Pathologist: No soybean rust forecast yet

May 31, 2006

Purdue University plant pathologist Greg Shaner says there's no forecast, as yet, for 2006 Midwest soybean rust, with much depending upon weather patterns.

Shaner said only time and weather conditions will determine whether Asian soybean rust moves into the Midwest this year.

As much as agricultural researchers learned about the fungal disease last year, they still can't say if and when rust will infect the Corn Belt, Shaner said. He advises producers to keep a close eye on their fields and on weather reports this season.

"We've had so little experience with this disease in the United States that it's really difficult to say what our risk for rust infection is in the Midwest," Shaner said. "I think most people feel that here in the Corn Belt we're not likely to see rust before soybeans flower in late July and August, and probably even later than that."

Last year soybean rust was confined to the southern United States, never moving north of the Mason-Dixon Line. So far this year, rust infection has been reported Florida, Georgia, Alabama and the southern tip of Texas.

Copyright 2006 by United Press International

Explore further: NASA and NOAA's nighttime and daytime views of the blizzard of 2015

add to favorites email to friend print save as pdf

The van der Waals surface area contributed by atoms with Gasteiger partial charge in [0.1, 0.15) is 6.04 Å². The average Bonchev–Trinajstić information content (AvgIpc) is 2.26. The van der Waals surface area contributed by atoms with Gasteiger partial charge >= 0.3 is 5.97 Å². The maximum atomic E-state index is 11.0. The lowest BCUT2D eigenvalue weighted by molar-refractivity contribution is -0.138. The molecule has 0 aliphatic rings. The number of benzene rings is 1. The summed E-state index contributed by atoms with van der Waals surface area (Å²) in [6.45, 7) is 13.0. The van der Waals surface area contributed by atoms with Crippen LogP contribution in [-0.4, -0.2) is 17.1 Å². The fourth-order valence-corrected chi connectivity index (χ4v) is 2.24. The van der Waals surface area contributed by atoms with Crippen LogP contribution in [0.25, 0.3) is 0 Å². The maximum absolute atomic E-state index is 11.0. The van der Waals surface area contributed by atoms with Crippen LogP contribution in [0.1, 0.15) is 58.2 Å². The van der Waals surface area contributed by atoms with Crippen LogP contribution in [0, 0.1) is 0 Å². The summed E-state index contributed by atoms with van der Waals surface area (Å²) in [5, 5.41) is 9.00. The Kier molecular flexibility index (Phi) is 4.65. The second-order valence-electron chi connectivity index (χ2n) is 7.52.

Related Stories

Law enforcement personnel using see-through radar tech

3 hours ago

Radar that 'sees' through walls has raised privacy concerns, said the BBC on Tuesday. At least 50 US police forces are believed to be equipped with radar devices that can send signals through walls. The ra ...

Goshawk hunt and prey-evasion strategies revealed

4 hours ago

Stealth is the goshawk's greatest asset. Plummeting out of the air, the raptors fix their gaze on the oblivious victim below. Intrigued by the birds' attack tactics, Suzanne Amador Kane from Haverford College, USA, decided ...

Recommended for you

On the right track for tropical clouds

10 hours ago

Think of a tropical storm about the size of Alaska. Large and lumbering, the Madden-Julian Oscillation (MJO) affects weather patterns in every corner of the world. Unlike its well-known cousin El Niño, the ...

SMAP will track a tiny cog that keeps cycles spinning

12 hours ago

When you open the back of a fine watch, you see layer upon layer of spinning wheels linked by interlocking cogs, screws and wires. Some of the cogs are so tiny they're barely visible. Size doesn't matter—what's ...

User comments : 0

Please sign in to add a comment. Registration is free, and takes less than a minute. Read more

Click here to reset your password.
Sign in to get notified via email when new comments are made.